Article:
Jim Butterfieild Associate Editor

Multiplication

Part 2

Part 2

In Part 1, we discussed a multiplication such as:

(X) 1 1 0 1 0

(y) 1 0 1

1 1 0 1 0

0 0 0 0 0

1 1 0 1 0

(z)1 0 0 0 0 0 1 0

We indicated that the logic might most usefully work this way:

- Set the product area (z) to zero.
- Examine the highest bit of the multiplier (y).
- If the bit is 1, add the multiplicand (x) into the product (z).
- If the multiplier (y) has no more bits, quit.
- Shift the product (z) left one bit.
- Examine the next highest bit of the multiplier, and go to step 3.

Working Another Shift

That's not hard to do, but we have one more trick in our bag. Notice that the product is shifted left. We could test the bits of the multiplier (y) if we shifted it left, too. The highest bits would pop into the carry flag as we shifted, and we could test each bit with a BCC or BCS as it goes by.

Now-and this is the neat part-if we need to shift both the product and the multiplier left, maybe we could put them together and shift them as one large collection of bits. We can see this best graphically:

00000101 00000000

Multiplier Product

Multiplier Product

We'll shift these two as if they were one value. Whenever a bit hits the carry flag, we'll add 11010 (our multiplicand) into the product area. Nothing much will happen at first, since as we shift the two-byte group left, zeros will move into the carry and we won't add a thing. After five shifts, we have:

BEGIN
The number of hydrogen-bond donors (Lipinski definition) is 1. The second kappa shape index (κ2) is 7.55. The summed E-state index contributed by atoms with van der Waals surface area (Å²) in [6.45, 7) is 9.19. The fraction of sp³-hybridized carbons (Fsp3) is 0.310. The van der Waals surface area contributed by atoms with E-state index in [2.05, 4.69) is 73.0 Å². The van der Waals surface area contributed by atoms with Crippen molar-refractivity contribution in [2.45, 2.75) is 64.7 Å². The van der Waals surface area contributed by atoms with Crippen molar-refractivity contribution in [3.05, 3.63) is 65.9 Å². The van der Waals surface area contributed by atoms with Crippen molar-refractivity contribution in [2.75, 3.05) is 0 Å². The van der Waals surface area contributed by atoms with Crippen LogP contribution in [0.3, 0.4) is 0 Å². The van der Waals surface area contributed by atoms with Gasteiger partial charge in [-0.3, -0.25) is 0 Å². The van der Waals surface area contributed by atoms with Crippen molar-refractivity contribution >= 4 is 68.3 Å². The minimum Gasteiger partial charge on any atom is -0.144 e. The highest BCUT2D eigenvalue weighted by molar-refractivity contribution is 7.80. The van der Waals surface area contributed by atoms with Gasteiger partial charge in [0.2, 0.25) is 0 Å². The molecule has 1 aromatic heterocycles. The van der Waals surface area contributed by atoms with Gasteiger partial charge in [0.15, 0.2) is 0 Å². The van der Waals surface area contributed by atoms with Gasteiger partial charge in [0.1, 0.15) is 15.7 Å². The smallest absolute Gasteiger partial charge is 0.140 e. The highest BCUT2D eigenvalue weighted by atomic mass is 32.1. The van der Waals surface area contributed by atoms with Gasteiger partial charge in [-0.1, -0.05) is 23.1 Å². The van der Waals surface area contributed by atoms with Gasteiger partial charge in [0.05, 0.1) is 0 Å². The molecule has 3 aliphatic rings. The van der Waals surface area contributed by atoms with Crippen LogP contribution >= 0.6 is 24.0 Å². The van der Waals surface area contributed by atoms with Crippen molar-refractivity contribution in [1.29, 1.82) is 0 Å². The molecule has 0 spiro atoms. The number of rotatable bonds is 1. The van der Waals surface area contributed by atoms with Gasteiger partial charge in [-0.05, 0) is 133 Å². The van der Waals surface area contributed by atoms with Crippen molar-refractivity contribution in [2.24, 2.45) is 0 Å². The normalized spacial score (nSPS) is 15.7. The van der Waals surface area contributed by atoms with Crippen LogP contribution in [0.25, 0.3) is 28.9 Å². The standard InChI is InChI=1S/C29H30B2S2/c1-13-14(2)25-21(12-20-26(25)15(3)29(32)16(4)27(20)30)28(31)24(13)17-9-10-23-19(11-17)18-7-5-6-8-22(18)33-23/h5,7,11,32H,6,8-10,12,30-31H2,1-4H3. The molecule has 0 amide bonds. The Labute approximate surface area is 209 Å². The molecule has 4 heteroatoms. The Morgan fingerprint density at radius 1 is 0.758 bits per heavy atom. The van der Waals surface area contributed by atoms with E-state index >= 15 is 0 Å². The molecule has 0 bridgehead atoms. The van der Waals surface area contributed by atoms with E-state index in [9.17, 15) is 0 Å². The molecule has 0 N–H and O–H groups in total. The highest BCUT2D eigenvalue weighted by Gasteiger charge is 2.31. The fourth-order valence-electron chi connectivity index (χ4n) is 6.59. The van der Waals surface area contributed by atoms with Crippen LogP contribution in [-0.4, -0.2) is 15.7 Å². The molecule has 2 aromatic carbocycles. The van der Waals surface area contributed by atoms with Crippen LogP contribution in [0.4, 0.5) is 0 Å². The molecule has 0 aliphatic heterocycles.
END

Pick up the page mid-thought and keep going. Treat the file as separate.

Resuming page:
10100000
00000000

We still have nothing in our carry flag. But one more long shift, and the high bit will move into the carry:

C
01000000 00000000

Good! Add the multiplicand into the product, area (using a full two-byte addition), and we'll get:

01000000
00011010

The next two left-shifts yield the following values:

10000000 00110100

and C 00000000 01101000

and C 00000000 01101000

Aha! The carry bit has been hit again, so we add 11010 into the product area to get:

00000000
10000010

That's our answer! Correct in both bytes! We know to stop at this point because if we count the shifts we find that we've done eight-exactly the number of bits in the multiplier.

Taking A Bigger Byte

The elegant thing about this kind of multiplication is that the answer is correct over several bytes. For example, if you multiply a one-byte number by another one-byte number, the product may be up to two bytes in length. Our previous example was a simple one: 5 times 26 gives 130, which still fits into one byte. But if we try, say, 48 times 40, we'll need a two-byte area for the answer. Without special comment, let's do it using the same method:

00101000 00000000

01010000 00000000

10100000 00000000

C 01000000 00110000

10000000 01100000

C 00000000 11110000

00000001 11100000

00000011 11000000

00000111 10000000

Answer: hex 780, or decimal 1920. Correct in both bytes.

Let's write the code to multiply a number in the A register with one in the X register and place the result in address $0380 (low) and $0381 (high). We'll use $0382 as storage for the multiplicand.

STX $0382 ;multiplicand

STA $0381 ;multiplier

LDA #$00

STA $0380 ;zero to product

LDX #$08 ;number of bits

NXBIT ASL $0380

ROL $0381

BCC NOADD

CLC

LDA $0381

ADC $0382

STA $0381

LDA $0380

ADC #$00

STA $0380

NOADD DEX

BNE NXBIT

It's elegant, it's efficient, and it easily extends to a greater number of bytes for the multiplier and multiplicand.